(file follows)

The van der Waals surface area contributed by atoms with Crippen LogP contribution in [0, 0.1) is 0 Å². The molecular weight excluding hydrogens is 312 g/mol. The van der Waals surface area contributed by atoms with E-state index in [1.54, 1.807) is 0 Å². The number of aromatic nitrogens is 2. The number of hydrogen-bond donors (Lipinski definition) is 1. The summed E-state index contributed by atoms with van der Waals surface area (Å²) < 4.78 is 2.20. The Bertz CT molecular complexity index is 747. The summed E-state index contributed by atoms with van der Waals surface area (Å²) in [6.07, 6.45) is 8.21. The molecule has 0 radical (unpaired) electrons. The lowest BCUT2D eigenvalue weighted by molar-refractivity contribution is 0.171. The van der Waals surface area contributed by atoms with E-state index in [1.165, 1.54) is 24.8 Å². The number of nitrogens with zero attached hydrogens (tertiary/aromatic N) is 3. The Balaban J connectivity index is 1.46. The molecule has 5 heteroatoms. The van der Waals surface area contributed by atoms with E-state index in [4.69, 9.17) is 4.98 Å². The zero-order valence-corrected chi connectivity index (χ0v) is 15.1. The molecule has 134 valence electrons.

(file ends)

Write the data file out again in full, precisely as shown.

The van der Waals surface area contributed by atoms with Crippen LogP contribution in [0, 0.1) is 0 Å². The molecular weight excluding hydrogens is 312 g/mol. The van der Waals surface area contributed by atoms with E-state index in [1.54, 1.807) is 0 Å². The number of aromatic nitrogens is 2. The number of hydrogen-bond donors (Lipinski definition) is 1. The summed E-state index contributed by atoms with van der Waals surface area (Å²) < 4.78 is 2.20. The Bertz CT molecular complexity index is 747. The summed E-state index contributed by atoms with van der Waals surface area (Å²) in [6.07, 6.45) is 8.21. The molecule has 0 radical (unpaired) electrons. The lowest BCUT2D eigenvalue weighted by molar-refractivity contribution is 0.171. The van der Waals surface area contributed by atoms with E-state index in [1.165, 1.54) is 24.8 Å². The number of nitrogens with zero attached hydrogens (tertiary/aromatic N) is 3. The Balaban J connectivity index is 1.46. The molecule has 5 heteroatoms. The van der Waals surface area contributed by atoms with E-state index in [4.69, 9.17) is 4.98 Å². The zero-order valence-corrected chi connectivity index (χ0v) is 15.1. The molecule has 134 valence electrons.